I never actively dove into the plethora of podcasts available until my wife introduced me to a number of fantastic shows. One of, if not my favorite of the podcasts introduced was Switched On Pop!. Hosted by musicologist Nate Sloan and songwriter Charlie Harding the show seeks to break down pop songs to figure out what makes them tick. Sloan and Harding dissect their selections in a manner anyone can follow. One of the aspects I enjoy the most is the fluid, conversational tone in which the two longtime friends conduct their analysis. Thus far I found the most entertaining episode to be the one which revolves around auto-tuning entitled “Pop Drops and Chipmunk Soul”.

5. Kate McKinnon

Saturday Night Live hasn’t truly exhibited exceptional comedy since its inception in the ‘70s. Others’opinions may differ, but my impression is the overall quality of the writing spanning the past few decades has been uneven at best. Aside from the flimsy gags and torturously prolonged sketches there have been a handful of breakout talents. One such talent deserving of much wider recognition and acclaim is Kate McKinnon. Her subtle deliveries and comedic timing upstage anyone unfortunate enough to share screen time with her. I for one believe that what the world needs at this juncture is a Kate McKinnon variety show.

6. Bridge School Benefit 30thAnniversary

Every October the Bridge School Benefit Concert converges upon the gently sloped hills of the Shoreline Amphitheater in Mountain View, CA. The Bridge School is a non-profit organization whose mission is to ensure that individuals with severe impairments achieve full participation in their communities. The lineup rotates annually releasing the schedule just weeks before show time. This year marked three decades of shows, treating those of us in attendance to acoustic sets by the likes of Nora Jones, Willie Nelson, Metallica, and one of the concerts organizer Neil Young. I spent an entire evening with my wife and in-laws being transported far from the election gridlock on waves of mellifluous performances. Substance ingestion is encouraged, though not necessary for full immersion.

7. The Cartoon Art Museum

The Cartoon Art Museum has been in operation since 1987, but 2016 decided to throw them a curveball. In April they were uprooted by the gentrification which has been pummeling the San Francisco creative scene for some time and forced to relocate. The odds were looking dicey until a new permanent home on Beach Street close to Ghirardelli Square was announced in November. They are set to reopen in spring of 2017 and I highly recommend a visit to anyone with even the slightest affinity for comics, animation, etc. I spent many a care-free afternoon or evening at the museum as volunteer, and even served as cartoonist-in-residence a time or two. The Cartoon Art Museum is not only an integral non-profit organization promoting literacy and the arts. They also make it a point to support and promote cartoonists at any level, regardless of the size of their oeuvre.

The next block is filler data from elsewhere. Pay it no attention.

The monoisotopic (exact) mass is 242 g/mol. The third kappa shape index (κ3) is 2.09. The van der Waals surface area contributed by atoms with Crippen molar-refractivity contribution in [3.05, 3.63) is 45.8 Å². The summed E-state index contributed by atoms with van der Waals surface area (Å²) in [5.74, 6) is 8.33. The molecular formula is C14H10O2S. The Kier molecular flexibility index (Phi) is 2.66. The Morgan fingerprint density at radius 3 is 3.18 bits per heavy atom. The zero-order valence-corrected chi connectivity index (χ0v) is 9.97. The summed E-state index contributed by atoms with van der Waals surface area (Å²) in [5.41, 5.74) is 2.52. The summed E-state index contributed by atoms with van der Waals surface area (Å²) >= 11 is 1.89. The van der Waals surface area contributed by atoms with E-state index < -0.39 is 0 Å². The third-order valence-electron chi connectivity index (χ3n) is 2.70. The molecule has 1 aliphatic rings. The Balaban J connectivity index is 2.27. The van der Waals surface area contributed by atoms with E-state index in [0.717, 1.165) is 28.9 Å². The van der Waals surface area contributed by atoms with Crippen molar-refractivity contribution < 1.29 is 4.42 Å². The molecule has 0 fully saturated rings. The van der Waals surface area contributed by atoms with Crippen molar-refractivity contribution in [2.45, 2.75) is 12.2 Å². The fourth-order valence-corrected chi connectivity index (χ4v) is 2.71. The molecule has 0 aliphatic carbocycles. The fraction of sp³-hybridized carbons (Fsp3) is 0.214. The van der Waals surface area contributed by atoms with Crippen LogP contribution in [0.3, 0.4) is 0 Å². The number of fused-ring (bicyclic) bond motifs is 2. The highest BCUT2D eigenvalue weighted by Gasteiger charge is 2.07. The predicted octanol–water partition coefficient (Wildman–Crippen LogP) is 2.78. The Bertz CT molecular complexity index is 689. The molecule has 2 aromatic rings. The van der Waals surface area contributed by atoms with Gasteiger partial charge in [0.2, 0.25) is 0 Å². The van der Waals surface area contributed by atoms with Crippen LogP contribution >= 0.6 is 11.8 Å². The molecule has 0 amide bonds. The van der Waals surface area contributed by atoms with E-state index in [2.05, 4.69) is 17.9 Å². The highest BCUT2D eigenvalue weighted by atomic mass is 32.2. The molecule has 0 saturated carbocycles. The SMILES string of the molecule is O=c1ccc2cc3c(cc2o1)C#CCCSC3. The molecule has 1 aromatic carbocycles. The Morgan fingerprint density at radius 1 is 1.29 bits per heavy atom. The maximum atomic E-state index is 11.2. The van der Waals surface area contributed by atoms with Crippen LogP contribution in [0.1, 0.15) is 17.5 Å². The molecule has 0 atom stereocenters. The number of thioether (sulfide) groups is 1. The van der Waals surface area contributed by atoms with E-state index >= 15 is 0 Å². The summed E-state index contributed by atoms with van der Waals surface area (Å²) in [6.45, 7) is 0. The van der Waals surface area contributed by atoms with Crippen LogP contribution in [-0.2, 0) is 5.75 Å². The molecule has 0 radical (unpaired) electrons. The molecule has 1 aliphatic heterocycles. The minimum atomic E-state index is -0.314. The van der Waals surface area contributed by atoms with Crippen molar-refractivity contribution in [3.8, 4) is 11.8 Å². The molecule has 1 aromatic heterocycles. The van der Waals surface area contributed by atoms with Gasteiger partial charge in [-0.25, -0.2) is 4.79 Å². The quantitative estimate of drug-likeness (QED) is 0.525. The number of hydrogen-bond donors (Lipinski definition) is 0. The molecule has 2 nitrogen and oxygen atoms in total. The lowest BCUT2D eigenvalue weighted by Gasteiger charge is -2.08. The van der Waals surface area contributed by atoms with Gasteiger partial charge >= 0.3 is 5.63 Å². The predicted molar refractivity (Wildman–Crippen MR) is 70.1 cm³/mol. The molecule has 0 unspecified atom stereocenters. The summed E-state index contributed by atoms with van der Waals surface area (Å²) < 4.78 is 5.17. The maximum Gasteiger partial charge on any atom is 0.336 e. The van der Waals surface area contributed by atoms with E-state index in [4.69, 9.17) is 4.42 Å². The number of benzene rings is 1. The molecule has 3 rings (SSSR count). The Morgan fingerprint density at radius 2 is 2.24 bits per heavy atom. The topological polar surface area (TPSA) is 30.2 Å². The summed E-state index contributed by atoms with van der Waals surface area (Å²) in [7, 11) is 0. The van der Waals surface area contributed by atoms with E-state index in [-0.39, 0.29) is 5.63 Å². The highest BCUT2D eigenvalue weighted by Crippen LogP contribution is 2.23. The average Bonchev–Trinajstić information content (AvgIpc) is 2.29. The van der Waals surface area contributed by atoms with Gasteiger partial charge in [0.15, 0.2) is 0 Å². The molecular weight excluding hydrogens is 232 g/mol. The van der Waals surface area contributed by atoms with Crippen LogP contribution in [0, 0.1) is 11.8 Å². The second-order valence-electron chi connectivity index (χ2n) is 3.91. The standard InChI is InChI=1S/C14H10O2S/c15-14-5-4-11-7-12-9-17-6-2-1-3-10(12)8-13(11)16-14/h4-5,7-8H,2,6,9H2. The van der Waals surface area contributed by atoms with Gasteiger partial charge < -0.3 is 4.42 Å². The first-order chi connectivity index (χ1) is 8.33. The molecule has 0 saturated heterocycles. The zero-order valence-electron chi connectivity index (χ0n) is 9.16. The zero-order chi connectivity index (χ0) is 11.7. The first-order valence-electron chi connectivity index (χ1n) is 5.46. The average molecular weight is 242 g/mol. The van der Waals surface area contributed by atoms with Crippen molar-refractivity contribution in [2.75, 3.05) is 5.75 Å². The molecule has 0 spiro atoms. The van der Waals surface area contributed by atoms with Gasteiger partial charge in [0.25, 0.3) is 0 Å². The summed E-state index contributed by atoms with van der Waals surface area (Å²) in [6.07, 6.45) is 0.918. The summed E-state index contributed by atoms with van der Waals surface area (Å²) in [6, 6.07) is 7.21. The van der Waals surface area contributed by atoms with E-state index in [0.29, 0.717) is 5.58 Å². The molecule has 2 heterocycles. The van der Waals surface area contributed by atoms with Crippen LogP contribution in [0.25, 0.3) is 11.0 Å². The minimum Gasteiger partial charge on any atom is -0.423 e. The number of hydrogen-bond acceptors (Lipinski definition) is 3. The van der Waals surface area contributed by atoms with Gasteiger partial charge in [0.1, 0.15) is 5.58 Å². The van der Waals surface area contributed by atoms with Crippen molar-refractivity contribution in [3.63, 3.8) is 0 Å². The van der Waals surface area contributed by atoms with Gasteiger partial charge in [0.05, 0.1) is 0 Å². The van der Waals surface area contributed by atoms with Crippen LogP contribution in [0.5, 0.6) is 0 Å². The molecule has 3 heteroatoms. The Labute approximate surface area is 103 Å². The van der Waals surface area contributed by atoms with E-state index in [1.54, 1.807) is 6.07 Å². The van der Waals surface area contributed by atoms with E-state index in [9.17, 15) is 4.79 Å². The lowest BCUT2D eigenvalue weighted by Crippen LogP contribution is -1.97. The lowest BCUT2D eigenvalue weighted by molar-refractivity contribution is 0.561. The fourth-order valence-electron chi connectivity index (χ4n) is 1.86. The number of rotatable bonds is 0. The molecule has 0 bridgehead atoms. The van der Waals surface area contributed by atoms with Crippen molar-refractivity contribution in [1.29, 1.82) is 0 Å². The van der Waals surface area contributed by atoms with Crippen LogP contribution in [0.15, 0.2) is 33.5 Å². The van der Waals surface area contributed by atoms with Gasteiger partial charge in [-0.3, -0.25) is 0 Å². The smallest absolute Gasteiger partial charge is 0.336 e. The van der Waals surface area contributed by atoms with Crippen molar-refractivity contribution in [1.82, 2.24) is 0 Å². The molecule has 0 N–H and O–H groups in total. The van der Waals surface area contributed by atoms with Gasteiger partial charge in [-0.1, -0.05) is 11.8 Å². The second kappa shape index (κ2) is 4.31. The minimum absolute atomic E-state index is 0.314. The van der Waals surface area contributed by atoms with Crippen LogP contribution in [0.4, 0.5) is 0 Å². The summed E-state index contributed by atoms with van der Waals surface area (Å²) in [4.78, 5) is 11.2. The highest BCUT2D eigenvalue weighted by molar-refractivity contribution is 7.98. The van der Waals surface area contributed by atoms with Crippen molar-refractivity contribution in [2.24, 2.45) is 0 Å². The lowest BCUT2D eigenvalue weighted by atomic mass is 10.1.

8. Sturgill Simpson’s A Sailor’s Guide To Earth

I loved Sturgill Simpson’s first two albums as they were beacons for the classic country fans wading through the bro-country sludge currently clogging the airwaves. To say the album was a bit of a departure is an understatement, though this is by no means detrimental to my listening experience. Simpson shines on songs such as the funk-tinged “Keep it Between the Lines” and the slow-burn reimagining of Nirvana’s “In Bloom”. Perhaps he is trying to distance himself from the Waylon Jennings comparisons. Maybe he simply needed to expand and explore uncharted sonic ground. Either way, Simpson never relents on the fundamental factors which make him a brilliant singer and songwriter.

9. Tom Hart’s Rosalie Lightning

Rosalie Lightning is precisely what I want from a novel, graphic or otherwise. You will not find any grandiose stoking of the emotional bonfire, spiraling into plumes of clichés. This is a tempered, yet no less heart-wrenching, reaction to an unimaginable tragedy. Hart does an amazing job of approaching the subject matter with a poise that is once tender and full of the rage that only a parent who has lost a child can experience. His artwork is uniquely personal, just understated enough to know I am in the hands of an author who has put in the time… personally and professionally.